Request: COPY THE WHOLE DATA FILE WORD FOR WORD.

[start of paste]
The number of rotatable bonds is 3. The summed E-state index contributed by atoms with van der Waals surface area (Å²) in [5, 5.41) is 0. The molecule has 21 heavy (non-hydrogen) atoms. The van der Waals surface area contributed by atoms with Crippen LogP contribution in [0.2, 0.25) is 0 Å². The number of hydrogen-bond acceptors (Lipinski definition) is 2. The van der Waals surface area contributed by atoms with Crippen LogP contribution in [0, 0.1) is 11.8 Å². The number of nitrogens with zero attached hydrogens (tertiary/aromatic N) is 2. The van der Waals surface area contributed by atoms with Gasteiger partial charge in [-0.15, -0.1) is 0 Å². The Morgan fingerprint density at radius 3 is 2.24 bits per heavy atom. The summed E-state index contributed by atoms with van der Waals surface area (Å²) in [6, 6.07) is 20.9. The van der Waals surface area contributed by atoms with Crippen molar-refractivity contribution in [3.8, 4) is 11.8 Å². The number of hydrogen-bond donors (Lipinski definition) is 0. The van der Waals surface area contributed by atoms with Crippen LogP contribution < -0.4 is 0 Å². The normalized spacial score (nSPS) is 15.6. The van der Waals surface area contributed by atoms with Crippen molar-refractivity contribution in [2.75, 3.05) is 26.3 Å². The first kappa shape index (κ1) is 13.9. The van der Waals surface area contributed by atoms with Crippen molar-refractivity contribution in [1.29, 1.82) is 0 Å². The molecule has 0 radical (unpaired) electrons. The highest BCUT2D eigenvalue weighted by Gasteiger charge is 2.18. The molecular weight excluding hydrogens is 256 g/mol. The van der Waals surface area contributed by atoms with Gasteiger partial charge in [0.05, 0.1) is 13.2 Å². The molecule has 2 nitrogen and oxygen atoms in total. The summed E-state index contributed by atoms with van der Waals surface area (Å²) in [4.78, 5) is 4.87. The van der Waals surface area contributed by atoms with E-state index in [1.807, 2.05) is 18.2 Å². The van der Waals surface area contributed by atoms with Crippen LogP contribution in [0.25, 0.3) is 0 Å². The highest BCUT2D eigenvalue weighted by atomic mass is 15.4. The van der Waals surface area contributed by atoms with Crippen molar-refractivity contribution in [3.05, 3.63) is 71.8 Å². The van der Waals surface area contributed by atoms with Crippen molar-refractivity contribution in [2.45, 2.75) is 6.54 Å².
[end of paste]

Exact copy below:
The number of rotatable bonds is 3. The summed E-state index contributed by atoms with van der Waals surface area (Å²) in [5, 5.41) is 0. The molecule has 21 heavy (non-hydrogen) atoms. The van der Waals surface area contributed by atoms with Crippen LogP contribution in [0.2, 0.25) is 0 Å². The number of hydrogen-bond acceptors (Lipinski definition) is 2. The van der Waals surface area contributed by atoms with Crippen LogP contribution in [0, 0.1) is 11.8 Å². The number of nitrogens with zero attached hydrogens (tertiary/aromatic N) is 2. The van der Waals surface area contributed by atoms with Gasteiger partial charge in [-0.15, -0.1) is 0 Å². The Morgan fingerprint density at radius 3 is 2.24 bits per heavy atom. The summed E-state index contributed by atoms with van der Waals surface area (Å²) in [6, 6.07) is 20.9. The van der Waals surface area contributed by atoms with Crippen molar-refractivity contribution in [3.8, 4) is 11.8 Å². The number of hydrogen-bond donors (Lipinski definition) is 0. The van der Waals surface area contributed by atoms with Crippen LogP contribution < -0.4 is 0 Å². The normalized spacial score (nSPS) is 15.6. The van der Waals surface area contributed by atoms with Crippen molar-refractivity contribution in [2.75, 3.05) is 26.3 Å². The first kappa shape index (κ1) is 13.9. The van der Waals surface area contributed by atoms with Crippen molar-refractivity contribution in [1.29, 1.82) is 0 Å². The molecule has 0 radical (unpaired) electrons. The highest BCUT2D eigenvalue weighted by Gasteiger charge is 2.18. The molecular weight excluding hydrogens is 256 g/mol. The van der Waals surface area contributed by atoms with Gasteiger partial charge in [0.05, 0.1) is 13.2 Å². The molecule has 2 nitrogen and oxygen atoms in total. The summed E-state index contributed by atoms with van der Waals surface area (Å²) in [4.78, 5) is 4.87. The van der Waals surface area contributed by atoms with E-state index in [1.807, 2.05) is 18.2 Å². The van der Waals surface area contributed by atoms with Crippen LogP contribution in [0.25, 0.3) is 0 Å². The highest BCUT2D eigenvalue weighted by atomic mass is 15.4. The van der Waals surface area contributed by atoms with Crippen molar-refractivity contribution in [3.05, 3.63) is 71.8 Å². The van der Waals surface area contributed by atoms with Crippen molar-refractivity contribution in [2.45, 2.75) is 6.54 Å².